Turkey season has ended in Alabama. As I sit here listening to the birds wake up, the geese honking in the neighbor’s pond, watching the sun rise and dry the dew off the wet grass, I am grateful. I am grateful that I have been able to put in so much time and effort, waking up before daylight (and even losing sleep) to pursue my passion of hunting while trying to learn everything I can about turkey.
I’ve hunted a long time now but this is my second season hunting these birds and it is not easy.
I have had a few friends along the way try to teach me how to call and what to do, but for the most part, I am a self-taught turkey hunter, which is why it seems more difficult.
My goal this season was to call in a bird on my own, which I have done. But I have never pulled the trigger because they were Jakes. Although it helped my confidence calling in a turkey, I’ve also called with no response, no location, and I have had to watch long beards walk away because they wouldn’t come within shooting range. You want to talk about frustration? When that happens, it is heartbreaking.
What makes turkey hunting so different for me than other animals I hunt? It’s not only challenging and emotional for me but in my opinion, it is about the kind of hunter I am. What do I mean by that? Sometimes, it’s really comfortable and easy to sit in a blind and wait for a deer to walk out. (Before you think I’m judging, I am an avid deer hunter and I hunt that way too.) When you turkey hunt solo you have to find them and call them on your own and you have patience like no other. You have to know the area you’re hunting and be able to identify a hen from a Jake or Gobbler because sometimes you don’t get to see a beard to make that determination.
They’re not always gobbling and strutting.
All the turkey whisperers I know know exactly how and when to talk to them, I’m still learning that skill by watching how-to videos and asking those more experienced than me.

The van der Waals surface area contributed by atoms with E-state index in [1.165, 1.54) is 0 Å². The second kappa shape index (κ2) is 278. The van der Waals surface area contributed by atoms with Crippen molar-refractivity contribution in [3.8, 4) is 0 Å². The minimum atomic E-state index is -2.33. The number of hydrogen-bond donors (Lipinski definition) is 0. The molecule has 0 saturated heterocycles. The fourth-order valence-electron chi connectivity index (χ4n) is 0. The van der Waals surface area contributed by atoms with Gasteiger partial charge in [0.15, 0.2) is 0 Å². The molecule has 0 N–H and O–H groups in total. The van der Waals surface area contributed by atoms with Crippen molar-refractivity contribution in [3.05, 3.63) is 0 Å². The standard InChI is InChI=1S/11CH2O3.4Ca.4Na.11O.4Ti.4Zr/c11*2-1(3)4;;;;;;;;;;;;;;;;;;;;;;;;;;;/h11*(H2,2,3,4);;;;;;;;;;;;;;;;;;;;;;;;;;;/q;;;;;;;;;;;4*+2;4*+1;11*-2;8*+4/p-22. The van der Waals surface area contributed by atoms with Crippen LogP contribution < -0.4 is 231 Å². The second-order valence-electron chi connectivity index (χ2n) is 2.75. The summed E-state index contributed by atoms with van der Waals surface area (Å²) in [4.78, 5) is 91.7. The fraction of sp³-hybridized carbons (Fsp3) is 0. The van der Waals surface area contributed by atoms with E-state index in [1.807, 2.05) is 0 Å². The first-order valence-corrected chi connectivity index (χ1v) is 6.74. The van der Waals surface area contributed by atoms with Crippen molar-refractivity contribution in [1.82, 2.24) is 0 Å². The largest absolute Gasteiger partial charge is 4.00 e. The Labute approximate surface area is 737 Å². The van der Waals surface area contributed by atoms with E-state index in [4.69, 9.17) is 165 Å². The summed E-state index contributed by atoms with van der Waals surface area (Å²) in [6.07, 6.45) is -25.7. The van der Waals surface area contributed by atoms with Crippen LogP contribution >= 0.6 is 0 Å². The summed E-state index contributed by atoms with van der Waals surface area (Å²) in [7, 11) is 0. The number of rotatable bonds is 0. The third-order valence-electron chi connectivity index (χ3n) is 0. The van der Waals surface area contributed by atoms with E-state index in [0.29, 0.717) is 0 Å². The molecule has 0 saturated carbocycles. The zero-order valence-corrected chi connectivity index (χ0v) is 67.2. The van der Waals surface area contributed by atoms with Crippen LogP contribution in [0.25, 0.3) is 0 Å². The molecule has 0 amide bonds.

I’ve traveled out of state to hunt turkey and although I came close, I’ve had to eat tag soup. That’s always a humbling thing. It felt like I had a black cloud over me.
The day before turkey season ended, instead of running and gunning, instead of calling, I got quiet and I listened. I sat on a spot where I’ve seen turkey crossing and I watched. I just wanted to figure this hunting turkey thing out. They may have small brains but they are very intelligent birds.
I told someone in an interview once I think turkeys are actually the only animal I’ve ever cried over because I put so much work into hunting them. Then something happens or you make a mistake and there goes a hunt that you just knew would end with bragging rights. I’m telling you, I get so frustrated.
On my last hunt, I put in an all-day hunt and it was terrible. It was hot. It was slow. And I never once heard a gobbler. Its bittersweet because pridefully, I don’t get to show off a turkey. But I’m blessed to be out here learning, growing, watching, listening, and hunting.
This turkey season, if you hunted your heart out, walked the soles off your snake boots, and didn’t bag a bird, remember it’s about the hunt, the experience. It’s about never giving up.
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